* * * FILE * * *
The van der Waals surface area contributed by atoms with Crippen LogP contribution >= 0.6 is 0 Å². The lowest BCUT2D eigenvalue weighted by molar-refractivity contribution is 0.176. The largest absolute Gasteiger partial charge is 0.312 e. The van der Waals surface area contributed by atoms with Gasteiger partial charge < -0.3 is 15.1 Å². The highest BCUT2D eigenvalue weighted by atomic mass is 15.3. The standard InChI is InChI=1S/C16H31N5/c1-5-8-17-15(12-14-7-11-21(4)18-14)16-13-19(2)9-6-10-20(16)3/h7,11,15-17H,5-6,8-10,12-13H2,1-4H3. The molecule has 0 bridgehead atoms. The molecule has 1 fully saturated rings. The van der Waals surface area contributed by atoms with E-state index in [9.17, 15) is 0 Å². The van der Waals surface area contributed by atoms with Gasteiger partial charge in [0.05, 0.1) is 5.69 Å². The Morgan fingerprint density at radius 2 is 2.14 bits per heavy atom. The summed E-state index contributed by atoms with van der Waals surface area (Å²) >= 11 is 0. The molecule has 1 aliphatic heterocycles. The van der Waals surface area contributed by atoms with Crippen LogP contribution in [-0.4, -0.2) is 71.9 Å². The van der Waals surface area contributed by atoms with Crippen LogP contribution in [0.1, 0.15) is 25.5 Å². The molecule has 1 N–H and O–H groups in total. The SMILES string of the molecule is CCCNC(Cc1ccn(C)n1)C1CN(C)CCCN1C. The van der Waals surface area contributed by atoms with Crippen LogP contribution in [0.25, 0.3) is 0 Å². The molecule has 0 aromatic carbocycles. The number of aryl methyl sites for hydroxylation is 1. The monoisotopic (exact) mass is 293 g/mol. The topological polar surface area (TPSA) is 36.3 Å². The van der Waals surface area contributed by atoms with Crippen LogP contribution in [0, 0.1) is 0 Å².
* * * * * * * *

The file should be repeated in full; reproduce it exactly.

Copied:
The van der Waals surface area contributed by atoms with Crippen LogP contribution >= 0.6 is 0 Å². The lowest BCUT2D eigenvalue weighted by molar-refractivity contribution is 0.176. The largest absolute Gasteiger partial charge is 0.312 e. The van der Waals surface area contributed by atoms with Gasteiger partial charge < -0.3 is 15.1 Å². The highest BCUT2D eigenvalue weighted by atomic mass is 15.3. The standard InChI is InChI=1S/C16H31N5/c1-5-8-17-15(12-14-7-11-21(4)18-14)16-13-19(2)9-6-10-20(16)3/h7,11,15-17H,5-6,8-10,12-13H2,1-4H3. The molecule has 0 bridgehead atoms. The molecule has 1 fully saturated rings. The van der Waals surface area contributed by atoms with E-state index in [9.17, 15) is 0 Å². The van der Waals surface area contributed by atoms with Gasteiger partial charge in [0.05, 0.1) is 5.69 Å². The Morgan fingerprint density at radius 2 is 2.14 bits per heavy atom. The summed E-state index contributed by atoms with van der Waals surface area (Å²) >= 11 is 0. The molecule has 1 aliphatic heterocycles. The van der Waals surface area contributed by atoms with Crippen LogP contribution in [-0.4, -0.2) is 71.9 Å². The van der Waals surface area contributed by atoms with Crippen LogP contribution in [0.1, 0.15) is 25.5 Å². The molecule has 1 N–H and O–H groups in total. The SMILES string of the molecule is CCCNC(Cc1ccn(C)n1)C1CN(C)CCCN1C. The van der Waals surface area contributed by atoms with Crippen LogP contribution in [0.25, 0.3) is 0 Å². The molecule has 0 aromatic carbocycles. The number of aryl methyl sites for hydroxylation is 1. The monoisotopic (exact) mass is 293 g/mol. The topological polar surface area (TPSA) is 36.3 Å². The van der Waals surface area contributed by atoms with Crippen LogP contribution in [0, 0.1) is 0 Å².